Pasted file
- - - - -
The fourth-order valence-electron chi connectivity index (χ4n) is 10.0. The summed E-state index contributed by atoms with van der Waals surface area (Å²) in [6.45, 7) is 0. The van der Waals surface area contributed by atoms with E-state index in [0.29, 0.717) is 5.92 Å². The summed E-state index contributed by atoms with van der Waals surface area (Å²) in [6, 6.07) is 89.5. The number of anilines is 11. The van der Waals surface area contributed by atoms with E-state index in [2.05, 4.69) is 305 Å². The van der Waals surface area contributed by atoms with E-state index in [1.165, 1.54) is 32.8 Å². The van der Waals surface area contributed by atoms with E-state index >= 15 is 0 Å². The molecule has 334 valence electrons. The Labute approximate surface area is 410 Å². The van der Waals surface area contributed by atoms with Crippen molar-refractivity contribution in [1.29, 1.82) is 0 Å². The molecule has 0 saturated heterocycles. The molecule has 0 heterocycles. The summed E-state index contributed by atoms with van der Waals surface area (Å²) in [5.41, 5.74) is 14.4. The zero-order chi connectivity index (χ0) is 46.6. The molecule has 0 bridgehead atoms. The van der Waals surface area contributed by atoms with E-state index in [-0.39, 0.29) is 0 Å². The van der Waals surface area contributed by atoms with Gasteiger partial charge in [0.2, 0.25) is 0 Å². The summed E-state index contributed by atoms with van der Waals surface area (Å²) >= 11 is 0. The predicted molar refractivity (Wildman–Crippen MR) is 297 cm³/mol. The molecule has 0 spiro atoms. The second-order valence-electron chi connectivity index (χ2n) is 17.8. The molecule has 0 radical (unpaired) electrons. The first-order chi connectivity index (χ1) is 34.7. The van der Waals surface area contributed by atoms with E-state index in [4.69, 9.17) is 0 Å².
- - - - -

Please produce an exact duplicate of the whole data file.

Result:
The fourth-order valence-electron chi connectivity index (χ4n) is 10.0. The summed E-state index contributed by atoms with van der Waals surface area (Å²) in [6.45, 7) is 0. The van der Waals surface area contributed by atoms with E-state index in [0.29, 0.717) is 5.92 Å². The summed E-state index contributed by atoms with van der Waals surface area (Å²) in [6, 6.07) is 89.5. The number of anilines is 11. The van der Waals surface area contributed by atoms with E-state index in [2.05, 4.69) is 305 Å². The van der Waals surface area contributed by atoms with E-state index in [1.165, 1.54) is 32.8 Å². The van der Waals surface area contributed by atoms with E-state index >= 15 is 0 Å². The molecule has 334 valence electrons. The Labute approximate surface area is 410 Å². The van der Waals surface area contributed by atoms with Crippen molar-refractivity contribution in [1.29, 1.82) is 0 Å². The molecule has 0 saturated heterocycles. The molecule has 0 heterocycles. The summed E-state index contributed by atoms with van der Waals surface area (Å²) in [5.41, 5.74) is 14.4. The zero-order chi connectivity index (χ0) is 46.6. The molecule has 0 bridgehead atoms. The van der Waals surface area contributed by atoms with E-state index in [-0.39, 0.29) is 0 Å². The van der Waals surface area contributed by atoms with Gasteiger partial charge in [0.2, 0.25) is 0 Å². The summed E-state index contributed by atoms with van der Waals surface area (Å²) >= 11 is 0. The predicted molar refractivity (Wildman–Crippen MR) is 297 cm³/mol. The molecule has 0 spiro atoms. The second-order valence-electron chi connectivity index (χ2n) is 17.8. The molecule has 0 radical (unpaired) electrons. The first-order chi connectivity index (χ1) is 34.7. The van der Waals surface area contributed by atoms with E-state index in [4.69, 9.17) is 0 Å².